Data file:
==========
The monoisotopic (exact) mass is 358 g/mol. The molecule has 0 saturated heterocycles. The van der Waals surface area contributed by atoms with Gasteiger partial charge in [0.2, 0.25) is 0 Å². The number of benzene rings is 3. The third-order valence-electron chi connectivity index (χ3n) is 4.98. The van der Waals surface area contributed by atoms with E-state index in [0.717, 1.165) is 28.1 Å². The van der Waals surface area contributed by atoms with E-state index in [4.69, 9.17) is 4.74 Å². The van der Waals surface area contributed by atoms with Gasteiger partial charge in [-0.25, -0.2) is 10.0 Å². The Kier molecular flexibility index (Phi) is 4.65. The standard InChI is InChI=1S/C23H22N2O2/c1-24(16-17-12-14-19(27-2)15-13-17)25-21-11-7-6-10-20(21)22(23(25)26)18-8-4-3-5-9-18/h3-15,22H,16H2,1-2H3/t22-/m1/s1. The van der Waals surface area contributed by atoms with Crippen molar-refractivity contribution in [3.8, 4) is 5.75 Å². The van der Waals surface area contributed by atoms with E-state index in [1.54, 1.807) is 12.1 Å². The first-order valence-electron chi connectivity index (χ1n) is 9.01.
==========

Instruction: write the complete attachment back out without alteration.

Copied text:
The monoisotopic (exact) mass is 358 g/mol. The molecule has 0 saturated heterocycles. The van der Waals surface area contributed by atoms with Gasteiger partial charge in [0.2, 0.25) is 0 Å². The number of benzene rings is 3. The third-order valence-electron chi connectivity index (χ3n) is 4.98. The van der Waals surface area contributed by atoms with E-state index in [0.717, 1.165) is 28.1 Å². The van der Waals surface area contributed by atoms with E-state index in [4.69, 9.17) is 4.74 Å². The van der Waals surface area contributed by atoms with Gasteiger partial charge in [-0.25, -0.2) is 10.0 Å². The Kier molecular flexibility index (Phi) is 4.65. The standard InChI is InChI=1S/C23H22N2O2/c1-24(16-17-12-14-19(27-2)15-13-17)25-21-11-7-6-10-20(21)22(23(25)26)18-8-4-3-5-9-18/h3-15,22H,16H2,1-2H3/t22-/m1/s1. The van der Waals surface area contributed by atoms with Crippen molar-refractivity contribution in [3.8, 4) is 5.75 Å². The van der Waals surface area contributed by atoms with E-state index in [1.54, 1.807) is 12.1 Å². The first-order valence-electron chi connectivity index (χ1n) is 9.01.